Mark S. Weiner

Archive for the ‘France’ Category

Hegel and Lacan Meet The Rule of the Clan

In France, Psychoanalysis, Rule of the Clan on June 5, 2013 at 7:18 pm

Prof. Jeanne L. Schroeder of Cardozo Law School has written a fine, thoughtful, extended (and complimentary) review of The Rule of the Clan in which she reads my book through the framework of Hegelian philosophy and the psychoanalytic theory of French post-structuralist Jacques Lacan. She concludes: “In his defense of the classical liberal ideal of individual rights and equality, Weiner implicitly rejects one of liberalism’s founding propositions: a vision of the free individual in the state of nature. Weiner’s thesis is more consistent with the speculative tradition of Continental theory than with American liberalism.”

The link provided is to an abstract of Prof. Schroeder’s review on the Social Science Research Network (SSRN), where you can download her full, twenty-seven-page text. I understand that Prof. Schoeder will be sending her essay to law reviews in the upcoming submission cycle. I’m exceptionally gratified by the review, and very moved that my book inspired such deep intellectual engagement by a colleague.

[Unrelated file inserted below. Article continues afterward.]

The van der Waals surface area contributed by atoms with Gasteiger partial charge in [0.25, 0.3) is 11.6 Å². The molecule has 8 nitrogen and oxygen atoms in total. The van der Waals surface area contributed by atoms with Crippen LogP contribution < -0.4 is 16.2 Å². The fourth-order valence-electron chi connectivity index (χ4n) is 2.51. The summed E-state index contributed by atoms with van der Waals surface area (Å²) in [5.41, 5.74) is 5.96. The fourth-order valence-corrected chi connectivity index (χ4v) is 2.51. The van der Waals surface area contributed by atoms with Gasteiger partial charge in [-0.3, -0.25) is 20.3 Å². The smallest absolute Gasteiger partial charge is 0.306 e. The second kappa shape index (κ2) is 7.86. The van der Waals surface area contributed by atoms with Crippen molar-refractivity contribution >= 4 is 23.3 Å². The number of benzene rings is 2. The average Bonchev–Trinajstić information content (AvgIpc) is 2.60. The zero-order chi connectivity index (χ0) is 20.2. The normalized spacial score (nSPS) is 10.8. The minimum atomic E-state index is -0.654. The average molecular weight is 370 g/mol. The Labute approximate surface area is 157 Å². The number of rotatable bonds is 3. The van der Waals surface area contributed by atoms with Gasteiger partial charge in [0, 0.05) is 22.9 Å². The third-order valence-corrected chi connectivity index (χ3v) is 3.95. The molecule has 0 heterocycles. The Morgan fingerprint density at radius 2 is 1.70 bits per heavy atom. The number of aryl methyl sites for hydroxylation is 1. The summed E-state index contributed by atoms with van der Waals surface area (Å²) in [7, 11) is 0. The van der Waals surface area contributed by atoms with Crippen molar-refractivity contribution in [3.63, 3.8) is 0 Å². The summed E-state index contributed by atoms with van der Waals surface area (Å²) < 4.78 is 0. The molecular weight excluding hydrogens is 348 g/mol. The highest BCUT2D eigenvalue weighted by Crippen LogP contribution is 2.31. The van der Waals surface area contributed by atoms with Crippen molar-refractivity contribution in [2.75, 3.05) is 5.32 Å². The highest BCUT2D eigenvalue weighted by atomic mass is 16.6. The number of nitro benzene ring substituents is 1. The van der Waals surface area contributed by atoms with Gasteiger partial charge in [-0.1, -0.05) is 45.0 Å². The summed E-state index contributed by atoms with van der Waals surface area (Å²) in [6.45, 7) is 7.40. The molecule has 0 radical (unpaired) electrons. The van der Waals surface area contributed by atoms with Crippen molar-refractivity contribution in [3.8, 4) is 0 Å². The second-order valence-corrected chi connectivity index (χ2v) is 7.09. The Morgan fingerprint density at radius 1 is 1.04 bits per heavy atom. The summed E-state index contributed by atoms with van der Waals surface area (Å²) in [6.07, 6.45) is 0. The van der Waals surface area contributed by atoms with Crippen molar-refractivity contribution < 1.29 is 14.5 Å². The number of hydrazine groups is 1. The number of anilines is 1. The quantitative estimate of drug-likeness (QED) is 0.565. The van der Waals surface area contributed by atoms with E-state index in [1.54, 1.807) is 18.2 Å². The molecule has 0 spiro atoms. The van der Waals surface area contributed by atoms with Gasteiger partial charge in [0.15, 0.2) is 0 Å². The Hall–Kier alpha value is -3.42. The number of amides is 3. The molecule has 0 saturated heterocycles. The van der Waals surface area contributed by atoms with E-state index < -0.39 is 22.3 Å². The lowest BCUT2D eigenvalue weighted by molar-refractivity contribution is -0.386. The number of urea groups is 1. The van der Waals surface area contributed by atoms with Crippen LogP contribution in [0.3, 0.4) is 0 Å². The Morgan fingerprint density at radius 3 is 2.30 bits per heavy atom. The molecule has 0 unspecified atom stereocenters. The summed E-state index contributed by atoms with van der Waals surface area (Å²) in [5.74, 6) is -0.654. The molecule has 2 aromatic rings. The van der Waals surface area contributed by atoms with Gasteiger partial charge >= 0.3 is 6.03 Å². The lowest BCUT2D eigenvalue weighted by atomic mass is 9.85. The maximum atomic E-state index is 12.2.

In the meantime, this must be a good week for Francophilia, because “The Call of the Clan,” my recent essay for Foreign Policy, has just been published in French translation for Salte.fr as “De l’union européenne à l’Afghanistan … L’appel du clan,” in a translation by Peggy Sastre. Merci beaucoup, amis et compatriotes!

 

 

Between India and France

In Affirmative action, Constitutional law, Cross-cultural encounters & comparisons, France, India, Race on October 1, 2012 at 10:52 pm

The U.S. Supreme Court has begun its new term (it does so the first Monday of each October), and it soon will hear oral arguments in the case of Fisher v. University of Texas. The Court’s decision in the case could be a turning-point in its jurisprudence of affirmative action, and perhaps a political turning-point for the nation. At issue is the legality of using race as a basis for preferring one candidate over another in college and university admissions.

A great deal has and will be written about the doctrinal questions at issue Fisher, particularly how the case differs from those the justices have considered in previous disputes about racial preferences. I’d like to offer a global, comparative view.

The issue in Fisher, in essence, is whether from a constitutional perspective the United States ought to resemble India or France. For years, the United States has pursued a middle course between the two nations with regard to race-based preferences. The current Court is now likely to hold that the United States ought to resemble France—which will be something of an irony given the Court’s conservative majority (conservatives in the United States not being known for their Francophilia). Read the rest of this entry »